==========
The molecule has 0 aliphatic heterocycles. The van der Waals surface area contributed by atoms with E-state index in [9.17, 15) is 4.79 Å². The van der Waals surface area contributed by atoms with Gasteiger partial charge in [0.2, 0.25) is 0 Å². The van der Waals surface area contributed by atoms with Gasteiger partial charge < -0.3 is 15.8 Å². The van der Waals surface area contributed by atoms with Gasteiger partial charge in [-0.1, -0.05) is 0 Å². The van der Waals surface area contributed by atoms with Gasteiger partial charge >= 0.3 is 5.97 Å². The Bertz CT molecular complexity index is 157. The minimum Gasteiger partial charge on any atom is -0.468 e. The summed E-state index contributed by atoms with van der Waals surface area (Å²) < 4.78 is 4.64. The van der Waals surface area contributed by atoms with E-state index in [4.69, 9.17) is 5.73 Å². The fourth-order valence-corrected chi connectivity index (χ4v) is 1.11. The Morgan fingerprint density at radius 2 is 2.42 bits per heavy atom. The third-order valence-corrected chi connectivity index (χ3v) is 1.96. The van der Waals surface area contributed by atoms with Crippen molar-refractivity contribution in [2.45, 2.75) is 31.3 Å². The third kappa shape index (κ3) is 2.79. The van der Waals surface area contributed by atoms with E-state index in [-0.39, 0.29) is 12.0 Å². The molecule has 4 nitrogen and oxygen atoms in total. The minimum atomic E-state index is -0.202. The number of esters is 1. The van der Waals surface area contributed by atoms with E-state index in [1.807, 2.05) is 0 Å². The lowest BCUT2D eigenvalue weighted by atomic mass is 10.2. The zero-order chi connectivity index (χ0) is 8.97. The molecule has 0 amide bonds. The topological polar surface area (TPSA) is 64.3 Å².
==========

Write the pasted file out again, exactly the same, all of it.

The molecule has 0 aliphatic heterocycles. The van der Waals surface area contributed by atoms with E-state index in [9.17, 15) is 4.79 Å². The van der Waals surface area contributed by atoms with Gasteiger partial charge in [0.2, 0.25) is 0 Å². The van der Waals surface area contributed by atoms with Gasteiger partial charge < -0.3 is 15.8 Å². The van der Waals surface area contributed by atoms with Gasteiger partial charge in [-0.1, -0.05) is 0 Å². The van der Waals surface area contributed by atoms with Gasteiger partial charge >= 0.3 is 5.97 Å². The Bertz CT molecular complexity index is 157. The minimum Gasteiger partial charge on any atom is -0.468 e. The summed E-state index contributed by atoms with van der Waals surface area (Å²) < 4.78 is 4.64. The van der Waals surface area contributed by atoms with E-state index in [4.69, 9.17) is 5.73 Å². The fourth-order valence-corrected chi connectivity index (χ4v) is 1.11. The Morgan fingerprint density at radius 2 is 2.42 bits per heavy atom. The third-order valence-corrected chi connectivity index (χ3v) is 1.96. The van der Waals surface area contributed by atoms with Crippen molar-refractivity contribution in [2.45, 2.75) is 31.3 Å². The third kappa shape index (κ3) is 2.79. The van der Waals surface area contributed by atoms with E-state index in [-0.39, 0.29) is 12.0 Å². The molecule has 4 nitrogen and oxygen atoms in total. The minimum atomic E-state index is -0.202. The number of esters is 1. The van der Waals surface area contributed by atoms with E-state index in [1.807, 2.05) is 0 Å². The lowest BCUT2D eigenvalue weighted by atomic mass is 10.2. The zero-order chi connectivity index (χ0) is 8.97. The molecule has 0 amide bonds. The topological polar surface area (TPSA) is 64.3 Å².